By happy chance, the discovery rules in Ireland have the same number as those in the Civil Procedure Rules of England & Wales. Order 31 of the Rules of the Superior Courts give the court the power to order discovery of documents between parties. You will spot even from that much that there is a difference from the CPR, under which standard disclosure (as we, stupidly, and alone in the world, call it) is the default in the absence of an agreement or order dispensing with it. In Ireland, a case must be made for it – not difficult in principle in most cases, I imagine, but an interesting and subtle difference of approach.
S.I Number 93 of 2009 – Rules of the Superior Courts (Discovery) 2009 expressly extends the scope of discovery to electronic documents and provides some broad rules. By “broad”, I mean that the rules create a general requirement that any request be considered with regard to the costs. My quick skim detects a slightly different emphasis on this front relative to our rules and those of other jurisdictions. Whilst the reality, I imagine, is that the courts will consider what method is most cost-effective, the express rules are cast in a way which implies that electronic means of giving discovery will only be ordered if no additional expense is caused thereby. Take this for example from 2(c):
where the discovery ordered includes electronically stored information and the Court is satisfied that such electronically stored information is held in searchable form and can be provided in the manner hereinafter referred to without significant cost to the party from whom discovery is requested: (1)……
Many practitioners in the UK fear that gung-ho judges assume the default position to be that documents must be disclosed electronically. They do not – judges may assume that many or most of the documents will be electronic, but the question as to the means and form of disclosure is not pre-judged. Judges want to know what the costs and other implications are of one approach versus another, and may well conclude that the “print-and-type” approach to listing documents is the right one for any particular case. The duty of both practitioners and courts is to discuss and weigh the options. The same is in fact true in Australia despite an emphasis which is different again, and which expressly urges electronic production. All these courts have an equivalent to our “overriding objective” whose purpose is implied by its name.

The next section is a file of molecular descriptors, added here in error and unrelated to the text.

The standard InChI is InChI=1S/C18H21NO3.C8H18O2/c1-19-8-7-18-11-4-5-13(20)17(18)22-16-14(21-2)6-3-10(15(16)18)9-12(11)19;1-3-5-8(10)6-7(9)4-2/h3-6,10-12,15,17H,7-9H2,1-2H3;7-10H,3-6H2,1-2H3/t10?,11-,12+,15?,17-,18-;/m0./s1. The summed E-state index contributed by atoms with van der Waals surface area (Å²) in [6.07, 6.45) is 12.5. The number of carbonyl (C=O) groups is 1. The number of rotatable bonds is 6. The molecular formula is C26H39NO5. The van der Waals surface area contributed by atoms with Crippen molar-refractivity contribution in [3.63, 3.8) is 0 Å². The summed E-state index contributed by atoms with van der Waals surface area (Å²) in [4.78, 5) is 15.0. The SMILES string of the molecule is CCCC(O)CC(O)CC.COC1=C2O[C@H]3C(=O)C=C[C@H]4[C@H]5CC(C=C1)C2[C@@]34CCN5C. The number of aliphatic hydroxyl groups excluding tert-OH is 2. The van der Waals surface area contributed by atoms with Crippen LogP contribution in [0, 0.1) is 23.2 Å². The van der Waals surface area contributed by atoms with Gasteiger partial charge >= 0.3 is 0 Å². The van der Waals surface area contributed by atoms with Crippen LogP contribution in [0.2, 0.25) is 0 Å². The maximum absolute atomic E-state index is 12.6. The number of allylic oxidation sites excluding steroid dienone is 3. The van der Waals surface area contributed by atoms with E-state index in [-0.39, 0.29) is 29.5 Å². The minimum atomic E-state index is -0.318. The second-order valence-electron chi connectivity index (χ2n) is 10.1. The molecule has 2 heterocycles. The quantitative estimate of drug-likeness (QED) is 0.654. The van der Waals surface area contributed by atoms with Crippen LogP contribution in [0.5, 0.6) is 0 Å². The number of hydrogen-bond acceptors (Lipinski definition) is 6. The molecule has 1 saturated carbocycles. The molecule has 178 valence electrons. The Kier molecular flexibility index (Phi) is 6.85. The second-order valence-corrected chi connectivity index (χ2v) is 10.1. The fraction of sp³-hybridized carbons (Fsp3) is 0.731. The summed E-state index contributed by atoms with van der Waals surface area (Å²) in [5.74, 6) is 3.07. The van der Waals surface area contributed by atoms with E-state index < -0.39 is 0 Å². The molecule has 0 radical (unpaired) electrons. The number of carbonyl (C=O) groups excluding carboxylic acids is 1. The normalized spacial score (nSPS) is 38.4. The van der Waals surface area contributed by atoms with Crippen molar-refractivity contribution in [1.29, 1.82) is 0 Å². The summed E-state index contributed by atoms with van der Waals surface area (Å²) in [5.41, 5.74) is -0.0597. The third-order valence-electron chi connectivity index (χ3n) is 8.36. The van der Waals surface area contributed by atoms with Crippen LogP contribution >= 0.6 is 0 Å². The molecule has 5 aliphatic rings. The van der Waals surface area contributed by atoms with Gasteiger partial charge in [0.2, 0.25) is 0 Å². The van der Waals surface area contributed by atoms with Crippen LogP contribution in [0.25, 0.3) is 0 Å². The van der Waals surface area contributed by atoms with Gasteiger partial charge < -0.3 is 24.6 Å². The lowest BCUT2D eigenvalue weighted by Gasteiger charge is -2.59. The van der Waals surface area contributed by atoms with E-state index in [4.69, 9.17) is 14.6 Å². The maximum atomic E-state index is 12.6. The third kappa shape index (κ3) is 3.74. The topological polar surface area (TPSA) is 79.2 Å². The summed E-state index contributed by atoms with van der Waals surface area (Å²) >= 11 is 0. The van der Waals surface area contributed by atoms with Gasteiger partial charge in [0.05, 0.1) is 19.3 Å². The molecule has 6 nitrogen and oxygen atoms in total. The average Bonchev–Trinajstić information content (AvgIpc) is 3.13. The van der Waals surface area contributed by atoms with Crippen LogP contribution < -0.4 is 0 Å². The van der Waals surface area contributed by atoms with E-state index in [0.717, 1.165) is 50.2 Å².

The chief interest in the Irish experience lies in some useful quotations from judgments about the exercise of judicial discretion to do what is right to achieve a just result. I will come back to these when time allows, but meanwhile refer to you an article called New rules for electronic discovery in Ireland on T J McIntyre’s useful site IT Law in Ireland, and to the links from it. His most recent post is about surveillance powers, one of many subjects on my list of topics which have cross-overs into electronic discovery. I have come across this site before, and commend it as a well-written and perceptive source of comment and information on electronic discovery amongst other IT-related topics.
My thanks to Lloyd Wilks of Guidance Software for tipping me off about the effective date of the new Irish e-discovery rules. I am always grateful for pointers to things which I might otherwise miss, whether from home or abroad. I cannot cover them all, but I certainly cannot cover those I do not know about